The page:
Often, babies get red and scaly skin, which is known as eczema. The symptoms of baby eczema are patches of red, dry and itchy skin on the face or behind their ears and in the creases of the elbows, knees, and neck. The location and appearance of baby eczema usually change as an infant grows. This condition can affect adults, but it is most common in children. There are some studies done in the United States of America in which it said that about 13% of children younger than 18 have eczema, including atopic dermatitis, which is the most common type of eczema. 
In another study is said that about 90% of people who have eczema experience it before age 5. The percentage of babies who develop atopic dermatitis before age 1 is estimated to be 60%. It is known as baby eczema or infantile eczema. Usually, it persists through childhood and adolescence and in some cases even into adulthood. Your baby may scratch the itchy patches on his or her skin and in this case, the baby’s eczema can get infected as a result. It is noticed that in Asian and African or black Caribbean children, eczema may not affect creases, but it can affect other areas. [2,3]
In most cases, babies grow out of eczema, but you need to speak with your doctor or health visitor if you think that your baby has baby eczema. You should not cut out important foods from your baby’s diet, such as eggs, wheat, dairy products, or milk without discussing with your doctor first. You can apply an unperfumed moisturizer to the sores several times per day, for example when you feed or change your baby, to help keep their skin moist. You should gently smooth the moisturizer into your baby’s skin and do not rub it.
You should try to keep your baby’s bedroom cool because when the room is hot, can make your baby sweaty and this can just worsen his or her symptoms . You should try to identify and avoid anything that irritates the skin or it makes the problem worse, such as cigarette smoke, chemical sprays, animals, and soap powder. Some fabrics can irritate your baby’s skin. You should try to avoid nylon and wool and stick to cotton instead. When your baby has eczema, then her or his skin will have areas of dry, itchy skin that can look red and cracked and may even bleed or weep fluid.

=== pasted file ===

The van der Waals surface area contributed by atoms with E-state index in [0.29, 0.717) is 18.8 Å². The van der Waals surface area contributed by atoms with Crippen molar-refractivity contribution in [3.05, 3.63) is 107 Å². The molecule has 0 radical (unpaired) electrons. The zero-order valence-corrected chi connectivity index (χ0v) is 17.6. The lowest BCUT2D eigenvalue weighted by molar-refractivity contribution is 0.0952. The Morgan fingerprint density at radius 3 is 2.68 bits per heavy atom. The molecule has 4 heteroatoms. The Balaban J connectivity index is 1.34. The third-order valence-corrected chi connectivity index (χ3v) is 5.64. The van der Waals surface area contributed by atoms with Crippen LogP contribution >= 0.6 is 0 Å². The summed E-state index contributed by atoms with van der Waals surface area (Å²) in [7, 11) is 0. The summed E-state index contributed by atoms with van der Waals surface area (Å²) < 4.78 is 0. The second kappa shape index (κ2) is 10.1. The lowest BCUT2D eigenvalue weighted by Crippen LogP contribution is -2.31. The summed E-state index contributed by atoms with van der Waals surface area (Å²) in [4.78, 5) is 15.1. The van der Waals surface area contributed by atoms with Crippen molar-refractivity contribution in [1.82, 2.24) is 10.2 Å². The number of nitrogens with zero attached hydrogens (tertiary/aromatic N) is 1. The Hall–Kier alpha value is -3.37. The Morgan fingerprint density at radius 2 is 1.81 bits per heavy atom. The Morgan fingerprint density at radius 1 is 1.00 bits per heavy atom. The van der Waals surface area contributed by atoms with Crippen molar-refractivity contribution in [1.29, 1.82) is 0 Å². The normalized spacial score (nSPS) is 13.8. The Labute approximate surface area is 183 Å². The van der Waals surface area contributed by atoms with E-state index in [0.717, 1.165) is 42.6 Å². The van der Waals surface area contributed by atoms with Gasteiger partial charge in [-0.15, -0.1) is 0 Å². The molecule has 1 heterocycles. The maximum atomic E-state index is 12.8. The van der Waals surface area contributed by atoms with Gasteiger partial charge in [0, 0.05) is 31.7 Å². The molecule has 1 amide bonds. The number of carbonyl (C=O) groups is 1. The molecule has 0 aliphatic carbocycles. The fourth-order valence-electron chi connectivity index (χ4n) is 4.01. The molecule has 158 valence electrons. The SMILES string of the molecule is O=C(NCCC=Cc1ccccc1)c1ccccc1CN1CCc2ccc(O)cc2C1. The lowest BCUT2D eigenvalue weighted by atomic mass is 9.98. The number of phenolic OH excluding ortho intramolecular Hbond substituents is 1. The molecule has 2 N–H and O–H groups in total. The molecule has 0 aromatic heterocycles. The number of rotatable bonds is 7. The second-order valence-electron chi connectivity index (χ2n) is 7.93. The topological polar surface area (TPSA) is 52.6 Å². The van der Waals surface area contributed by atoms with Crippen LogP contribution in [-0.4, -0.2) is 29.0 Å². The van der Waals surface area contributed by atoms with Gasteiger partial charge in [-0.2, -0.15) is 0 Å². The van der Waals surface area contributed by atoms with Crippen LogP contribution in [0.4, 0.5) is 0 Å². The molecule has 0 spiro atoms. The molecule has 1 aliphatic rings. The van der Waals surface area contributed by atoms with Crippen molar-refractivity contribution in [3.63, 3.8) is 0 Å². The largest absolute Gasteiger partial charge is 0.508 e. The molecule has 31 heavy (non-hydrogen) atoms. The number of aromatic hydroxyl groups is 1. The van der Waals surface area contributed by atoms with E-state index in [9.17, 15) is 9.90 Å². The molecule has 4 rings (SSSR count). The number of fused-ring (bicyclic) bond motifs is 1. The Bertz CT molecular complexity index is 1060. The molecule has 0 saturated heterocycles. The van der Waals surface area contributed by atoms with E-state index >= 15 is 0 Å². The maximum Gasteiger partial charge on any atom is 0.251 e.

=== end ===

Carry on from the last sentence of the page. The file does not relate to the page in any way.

It is difficult to see baby eczema on dark skin because baby eczema is brown, purple, or grey. You should use an effective emollient, so you will moisture your baby’s skin well several times per day. You should keep your baby’s fingernails timed, so you will reduce any damage to his or her skin when your baby scratches. Also, you can buy some anti-scratch mittens to help protect your baby’s skin.
You should replace soap and bubble baths of your baby with an emollient wash, which is kinder to your baby’s skin. It is important to keep your home cool, especially your baby’s bedroom, as getting too hot and sweaty can cause a flare-up. If you notice that your baby has flare-up after he or she has eaten some food, then talk with your doctor before you cut it out of his or her diet. When you get medical advice, then you will be sure that your baby is still getting all nutrients to grow up healthy and strong, so always consult with a doctor. 
This condition is causing symptoms, such as a red rash, which makes the skin itchy, dry, and scaly. Also, the rash can have small bumps, which may weep fluid or ooze. Also, there can be other symptoms of baby eczema, such as
- Changes to the skin around the mouth, eyes, or ears
- Darkened skin on the eyelids and around the eyes
- Redness and swelling
- Thickened skin
The cradle cap is causing symptoms that are not commonly seen in other types of infantile eczemas, such as greasy yellow scales on the scalp which sometimes appear in a thick layer covering the whole top of your head. As time passes, the scales become flaky and rub off. In most cases, babies do not appear to be bothered by cradle cap, but in some cases, it can itch. A baby who has atopic dermatitis had an increased risk of other atopic (also known as allergic) conditions, including food allergies .
There are many studies in which experts are trying to discover the cause for baby eczema, but they do not know what exactly causes baby eczema. They believe that it is most likely due to a combination of genetic and environmental factors . But, baby eczema is not contagious, so you should not be worried about it. If family members have a history of asthma, hay fever, or eczema, then infants have more chances of developing this condition. The mentioned conditions do not cause one another, but infants are more likely to develop asthma or hay fever if they already have baby eczema.